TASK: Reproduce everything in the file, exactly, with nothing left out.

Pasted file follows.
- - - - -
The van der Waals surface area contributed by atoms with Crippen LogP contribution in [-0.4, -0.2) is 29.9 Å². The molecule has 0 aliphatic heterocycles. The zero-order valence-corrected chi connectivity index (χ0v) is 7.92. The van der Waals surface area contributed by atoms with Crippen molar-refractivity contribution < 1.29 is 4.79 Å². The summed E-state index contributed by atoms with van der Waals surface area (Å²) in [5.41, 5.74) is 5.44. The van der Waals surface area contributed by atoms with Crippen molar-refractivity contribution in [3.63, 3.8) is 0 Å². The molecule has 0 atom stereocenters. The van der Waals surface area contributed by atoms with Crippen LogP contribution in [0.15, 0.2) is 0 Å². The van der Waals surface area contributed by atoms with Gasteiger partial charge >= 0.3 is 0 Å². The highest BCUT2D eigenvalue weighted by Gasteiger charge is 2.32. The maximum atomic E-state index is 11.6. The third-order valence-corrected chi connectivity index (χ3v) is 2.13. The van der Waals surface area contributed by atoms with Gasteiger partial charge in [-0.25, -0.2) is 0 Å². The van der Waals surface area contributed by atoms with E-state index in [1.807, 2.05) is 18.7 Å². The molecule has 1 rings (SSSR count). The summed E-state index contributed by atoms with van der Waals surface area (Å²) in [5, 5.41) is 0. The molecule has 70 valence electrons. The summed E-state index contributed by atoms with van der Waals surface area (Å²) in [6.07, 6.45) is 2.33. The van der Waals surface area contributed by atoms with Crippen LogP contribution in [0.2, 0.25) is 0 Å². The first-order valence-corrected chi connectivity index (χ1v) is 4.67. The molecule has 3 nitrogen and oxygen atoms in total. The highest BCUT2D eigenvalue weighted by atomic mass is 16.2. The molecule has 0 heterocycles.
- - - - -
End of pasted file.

The van der Waals surface area contributed by atoms with Crippen LogP contribution in [-0.4, -0.2) is 29.9 Å². The molecule has 0 aliphatic heterocycles. The zero-order valence-corrected chi connectivity index (χ0v) is 7.92. The van der Waals surface area contributed by atoms with Crippen molar-refractivity contribution < 1.29 is 4.79 Å². The summed E-state index contributed by atoms with van der Waals surface area (Å²) in [5.41, 5.74) is 5.44. The van der Waals surface area contributed by atoms with Crippen molar-refractivity contribution in [3.63, 3.8) is 0 Å². The molecule has 0 atom stereocenters. The van der Waals surface area contributed by atoms with Crippen LogP contribution in [0.15, 0.2) is 0 Å². The van der Waals surface area contributed by atoms with Gasteiger partial charge >= 0.3 is 0 Å². The highest BCUT2D eigenvalue weighted by Gasteiger charge is 2.32. The maximum atomic E-state index is 11.6. The third-order valence-corrected chi connectivity index (χ3v) is 2.13. The van der Waals surface area contributed by atoms with Gasteiger partial charge in [-0.25, -0.2) is 0 Å². The van der Waals surface area contributed by atoms with E-state index in [1.807, 2.05) is 18.7 Å². The molecule has 1 rings (SSSR count). The summed E-state index contributed by atoms with van der Waals surface area (Å²) in [5, 5.41) is 0. The molecule has 70 valence electrons. The summed E-state index contributed by atoms with van der Waals surface area (Å²) in [6.07, 6.45) is 2.33. The van der Waals surface area contributed by atoms with Crippen LogP contribution in [0.2, 0.25) is 0 Å². The first-order valence-corrected chi connectivity index (χ1v) is 4.67. The molecule has 3 nitrogen and oxygen atoms in total. The highest BCUT2D eigenvalue weighted by atomic mass is 16.2. The molecule has 0 heterocycles.